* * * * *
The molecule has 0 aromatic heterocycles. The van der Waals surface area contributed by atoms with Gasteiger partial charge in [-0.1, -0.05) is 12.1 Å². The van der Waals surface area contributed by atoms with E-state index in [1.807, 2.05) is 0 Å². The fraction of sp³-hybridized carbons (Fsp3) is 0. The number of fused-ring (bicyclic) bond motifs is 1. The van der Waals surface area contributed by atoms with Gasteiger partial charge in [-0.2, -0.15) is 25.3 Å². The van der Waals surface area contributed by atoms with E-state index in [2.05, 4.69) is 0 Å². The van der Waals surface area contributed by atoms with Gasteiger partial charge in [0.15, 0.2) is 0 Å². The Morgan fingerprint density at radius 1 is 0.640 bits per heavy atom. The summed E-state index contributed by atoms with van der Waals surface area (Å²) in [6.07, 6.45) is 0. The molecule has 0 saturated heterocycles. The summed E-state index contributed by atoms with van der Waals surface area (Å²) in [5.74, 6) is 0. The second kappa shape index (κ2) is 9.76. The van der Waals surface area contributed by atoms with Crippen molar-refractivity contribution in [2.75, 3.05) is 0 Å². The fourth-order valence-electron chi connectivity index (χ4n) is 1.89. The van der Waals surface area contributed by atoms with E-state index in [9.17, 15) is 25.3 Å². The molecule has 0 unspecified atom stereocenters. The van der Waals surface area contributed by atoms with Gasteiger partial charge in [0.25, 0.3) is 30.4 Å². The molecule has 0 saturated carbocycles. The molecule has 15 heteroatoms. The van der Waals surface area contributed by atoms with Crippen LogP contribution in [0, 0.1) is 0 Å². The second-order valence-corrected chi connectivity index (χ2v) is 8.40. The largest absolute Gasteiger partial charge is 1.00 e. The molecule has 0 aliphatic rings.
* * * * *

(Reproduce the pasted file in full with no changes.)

The molecule has 0 aromatic heterocycles. The van der Waals surface area contributed by atoms with Gasteiger partial charge in [-0.1, -0.05) is 12.1 Å². The van der Waals surface area contributed by atoms with E-state index in [1.807, 2.05) is 0 Å². The fraction of sp³-hybridized carbons (Fsp3) is 0. The number of fused-ring (bicyclic) bond motifs is 1. The van der Waals surface area contributed by atoms with Gasteiger partial charge in [-0.2, -0.15) is 25.3 Å². The van der Waals surface area contributed by atoms with E-state index in [2.05, 4.69) is 0 Å². The van der Waals surface area contributed by atoms with Gasteiger partial charge in [0.15, 0.2) is 0 Å². The Morgan fingerprint density at radius 1 is 0.640 bits per heavy atom. The summed E-state index contributed by atoms with van der Waals surface area (Å²) in [6.07, 6.45) is 0. The molecule has 0 saturated heterocycles. The summed E-state index contributed by atoms with van der Waals surface area (Å²) in [5.74, 6) is 0. The second kappa shape index (κ2) is 9.76. The van der Waals surface area contributed by atoms with Crippen molar-refractivity contribution in [2.75, 3.05) is 0 Å². The fourth-order valence-electron chi connectivity index (χ4n) is 1.89. The van der Waals surface area contributed by atoms with E-state index in [9.17, 15) is 25.3 Å². The molecule has 0 unspecified atom stereocenters. The van der Waals surface area contributed by atoms with Gasteiger partial charge in [0.25, 0.3) is 30.4 Å². The molecule has 0 saturated carbocycles. The molecule has 15 heteroatoms. The van der Waals surface area contributed by atoms with Crippen LogP contribution in [0, 0.1) is 0 Å². The second-order valence-corrected chi connectivity index (χ2v) is 8.40. The largest absolute Gasteiger partial charge is 1.00 e. The molecule has 0 aliphatic rings.